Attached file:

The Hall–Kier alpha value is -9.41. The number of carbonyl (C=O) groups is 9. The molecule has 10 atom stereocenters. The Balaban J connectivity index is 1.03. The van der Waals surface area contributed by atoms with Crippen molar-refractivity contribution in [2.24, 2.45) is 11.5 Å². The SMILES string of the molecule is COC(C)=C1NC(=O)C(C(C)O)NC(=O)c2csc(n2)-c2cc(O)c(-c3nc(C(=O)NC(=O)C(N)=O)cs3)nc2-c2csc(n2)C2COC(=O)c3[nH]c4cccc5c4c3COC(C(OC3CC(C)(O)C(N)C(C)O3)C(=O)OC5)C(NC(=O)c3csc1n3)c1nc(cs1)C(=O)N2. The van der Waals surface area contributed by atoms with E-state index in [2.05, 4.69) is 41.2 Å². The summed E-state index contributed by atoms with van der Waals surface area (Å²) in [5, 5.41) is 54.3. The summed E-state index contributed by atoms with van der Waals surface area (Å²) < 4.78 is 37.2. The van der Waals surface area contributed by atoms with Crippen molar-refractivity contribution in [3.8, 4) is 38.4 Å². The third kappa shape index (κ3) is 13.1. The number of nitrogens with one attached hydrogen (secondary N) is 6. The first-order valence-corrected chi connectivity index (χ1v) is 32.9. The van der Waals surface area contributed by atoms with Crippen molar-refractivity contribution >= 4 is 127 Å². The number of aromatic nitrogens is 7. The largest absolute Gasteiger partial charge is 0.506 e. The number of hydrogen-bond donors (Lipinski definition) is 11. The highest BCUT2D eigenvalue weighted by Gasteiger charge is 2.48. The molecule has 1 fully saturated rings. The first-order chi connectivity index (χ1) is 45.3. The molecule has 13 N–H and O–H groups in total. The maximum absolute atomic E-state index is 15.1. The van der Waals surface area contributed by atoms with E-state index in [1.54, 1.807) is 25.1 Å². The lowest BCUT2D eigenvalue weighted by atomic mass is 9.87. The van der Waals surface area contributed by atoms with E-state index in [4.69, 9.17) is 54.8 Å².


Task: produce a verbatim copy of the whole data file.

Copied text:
The Hall–Kier alpha value is -9.41. The number of carbonyl (C=O) groups is 9. The molecule has 10 atom stereocenters. The Balaban J connectivity index is 1.03. The van der Waals surface area contributed by atoms with Crippen molar-refractivity contribution in [2.24, 2.45) is 11.5 Å². The SMILES string of the molecule is COC(C)=C1NC(=O)C(C(C)O)NC(=O)c2csc(n2)-c2cc(O)c(-c3nc(C(=O)NC(=O)C(N)=O)cs3)nc2-c2csc(n2)C2COC(=O)c3[nH]c4cccc5c4c3COC(C(OC3CC(C)(O)C(N)C(C)O3)C(=O)OC5)C(NC(=O)c3csc1n3)c1nc(cs1)C(=O)N2. The van der Waals surface area contributed by atoms with E-state index in [2.05, 4.69) is 41.2 Å². The summed E-state index contributed by atoms with van der Waals surface area (Å²) in [5, 5.41) is 54.3. The summed E-state index contributed by atoms with van der Waals surface area (Å²) < 4.78 is 37.2. The van der Waals surface area contributed by atoms with Crippen molar-refractivity contribution in [3.8, 4) is 38.4 Å². The third kappa shape index (κ3) is 13.1. The number of nitrogens with one attached hydrogen (secondary N) is 6. The first-order valence-corrected chi connectivity index (χ1v) is 32.9. The van der Waals surface area contributed by atoms with Crippen molar-refractivity contribution >= 4 is 127 Å². The number of aromatic nitrogens is 7. The largest absolute Gasteiger partial charge is 0.506 e. The number of hydrogen-bond donors (Lipinski definition) is 11. The highest BCUT2D eigenvalue weighted by Gasteiger charge is 2.48. The molecule has 1 fully saturated rings. The first-order chi connectivity index (χ1) is 45.3. The molecule has 13 N–H and O–H groups in total. The maximum absolute atomic E-state index is 15.1. The van der Waals surface area contributed by atoms with E-state index in [1.54, 1.807) is 25.1 Å². The lowest BCUT2D eigenvalue weighted by atomic mass is 9.87. The van der Waals surface area contributed by atoms with E-state index in [4.69, 9.17) is 54.8 Å².